Fungal Yeast Infections & Biofilms

We often think of microbes as single cells that can be easily targeted by drugs, alternative medicine or our own immune systems. However, the reality is much more complicated. Many of these pathogens have evolved remarkably sophisticated ways to evade our best efforts at treatment.

Some of you may have heard of biofilms, especially if you’re familiar with Lyme disease, and how they can protect pathogenic microorganisms from your immune system. Biofilms are structures that are formed naturally by many bacteria and fungi. They can make conditions like urinary tract infections, ear infections, and Candida overgrowth much more difficult to treat.

This article will explain what biofilms are, and how they are relate to Fungal Yeast overgrowth.

Connective Biofilm chains

Yeast Fungal Parasite

What Are Biofilms and the Proven Multi-Step Resolution to Fungal Yeast Overgrowth

In a laboratory one can look at a virus, bacteria or fungus apply an antibiotic or other drug, and see under the microscope the pathogen destroyed. However, as impressive as this methodology can be, it does not take into account what happens when large numbers of those microorganisms group together in the human body.

Research over the past 20 years has started to show that microorganisms behave very differently when grouped together. In fact, some treatments that might work very well on a single cell can be complete failures against a large, well-established population. In many cases, this is because of biofilms.

A biofilm is a polysaccharide matrix that acts as a protective structure for the microorganism. In effect, the pathogen can hide within it. By producing a biofilm, the microorganism creates a shield to protect itself from whatever your practitioner and immune system can throw at it.

Biofilms can exist both inside and outside the body. Sometimes they can even be useful (there are a number of industrial applications), but for the most part they are bad news. Much of the research has looked at Candida biofilms on items like prosthetic heart valves, intravenous catheters, and hip replacements. However, biofilms are also part of the development of many clinical infections that develop in our bodies.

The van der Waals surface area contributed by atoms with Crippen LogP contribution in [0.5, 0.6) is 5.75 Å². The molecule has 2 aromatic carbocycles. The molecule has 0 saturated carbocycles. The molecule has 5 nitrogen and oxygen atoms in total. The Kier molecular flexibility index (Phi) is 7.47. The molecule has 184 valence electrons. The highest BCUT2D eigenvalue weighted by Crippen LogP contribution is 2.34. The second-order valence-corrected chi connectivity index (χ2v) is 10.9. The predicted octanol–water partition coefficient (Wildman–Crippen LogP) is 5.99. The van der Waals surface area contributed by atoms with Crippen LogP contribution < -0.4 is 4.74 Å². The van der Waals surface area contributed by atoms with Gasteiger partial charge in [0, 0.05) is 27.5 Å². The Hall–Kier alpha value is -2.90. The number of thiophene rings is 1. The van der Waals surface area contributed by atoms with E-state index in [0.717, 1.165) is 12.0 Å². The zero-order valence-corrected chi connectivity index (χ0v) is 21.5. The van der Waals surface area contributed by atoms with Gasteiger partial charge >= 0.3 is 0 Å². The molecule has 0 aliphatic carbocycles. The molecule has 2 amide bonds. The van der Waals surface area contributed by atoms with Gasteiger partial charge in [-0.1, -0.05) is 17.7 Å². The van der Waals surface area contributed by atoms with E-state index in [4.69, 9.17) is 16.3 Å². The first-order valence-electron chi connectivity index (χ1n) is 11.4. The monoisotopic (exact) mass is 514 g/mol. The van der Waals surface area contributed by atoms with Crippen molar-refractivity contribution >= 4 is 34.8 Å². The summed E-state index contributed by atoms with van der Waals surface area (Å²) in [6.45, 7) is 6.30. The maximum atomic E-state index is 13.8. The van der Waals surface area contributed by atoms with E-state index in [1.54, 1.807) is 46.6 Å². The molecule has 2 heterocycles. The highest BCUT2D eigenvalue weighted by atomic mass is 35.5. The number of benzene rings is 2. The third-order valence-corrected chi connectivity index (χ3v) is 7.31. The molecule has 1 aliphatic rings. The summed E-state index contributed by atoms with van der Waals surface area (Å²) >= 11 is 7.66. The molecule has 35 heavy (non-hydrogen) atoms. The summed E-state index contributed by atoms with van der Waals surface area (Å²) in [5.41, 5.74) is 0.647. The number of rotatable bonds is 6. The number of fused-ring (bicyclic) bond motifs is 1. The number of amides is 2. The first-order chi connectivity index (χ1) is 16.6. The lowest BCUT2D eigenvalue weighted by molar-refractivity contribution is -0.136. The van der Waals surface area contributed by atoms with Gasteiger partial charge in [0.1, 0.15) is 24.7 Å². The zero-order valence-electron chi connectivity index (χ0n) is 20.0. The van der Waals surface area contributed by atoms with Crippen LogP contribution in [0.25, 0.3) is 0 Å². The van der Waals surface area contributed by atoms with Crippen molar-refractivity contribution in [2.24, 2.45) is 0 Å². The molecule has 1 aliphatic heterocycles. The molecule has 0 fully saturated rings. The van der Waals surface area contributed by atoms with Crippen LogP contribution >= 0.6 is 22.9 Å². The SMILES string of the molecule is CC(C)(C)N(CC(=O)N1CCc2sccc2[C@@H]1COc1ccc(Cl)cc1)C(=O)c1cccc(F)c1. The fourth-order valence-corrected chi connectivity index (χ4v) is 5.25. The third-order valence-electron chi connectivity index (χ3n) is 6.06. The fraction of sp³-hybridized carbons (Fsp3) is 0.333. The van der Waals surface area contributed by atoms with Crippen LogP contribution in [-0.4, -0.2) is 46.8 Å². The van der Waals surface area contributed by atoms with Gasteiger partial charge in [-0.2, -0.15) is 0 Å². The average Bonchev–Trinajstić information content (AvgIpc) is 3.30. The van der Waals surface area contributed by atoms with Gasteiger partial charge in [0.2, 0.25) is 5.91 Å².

Of the many fungal varieties, Candida Albacans is the most common fungal biofilms, and is extremely difficult to treat. One group of researchers looked at the effectiveness of a group of anti-fungals against Candida biofilms. Researchers found that the anti-fungals were initially effective against Candida, but as the biofilm developed they became less and less effective. After 72 hours of biofilm development, the “C. albicans cells were highly resistant,” leading them to conclude that “drug resistance develops over time, coincident with biofilm maturation.” Other studies have shown “a near-total resistance to anti-fungal agents by biofilm-associated Candida.”

What are these biofilms made of? Candida biofilms are comprised of 32% glucose. So Candida needs sugar not just to proliferate but also to create the biofilm that protects it from your immune system.

For the most part biofilms do exactly what they are designed to do – protect the Candida Albicans cells from your immune system. There is no magic pill we can take to eliminate a Candida biofilm. It takes time and application. A longstanding Candida overgrowth has had plenty of time to create biofilms in your gut and other parts of your body like the liver, stomach lining, sinus, behind ear drum, vaginal canal, throat, feet, toe nails, to name a few.

To resolve a fungal overgrowth, one needs to adopt a multi-protocol system that has a proven track record. Chelation style absorption of candida fungus, starve the parasites with nutrient strategies, mega support of the immune system and the break-down of the biofilm is the proven approach.

These combined strategies along with the client’s commitment to the learning curve, the mental buy-in, is Longevity Sciences multi prong approach that has been adopted world-wide.

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What Are Candida Biofilms?

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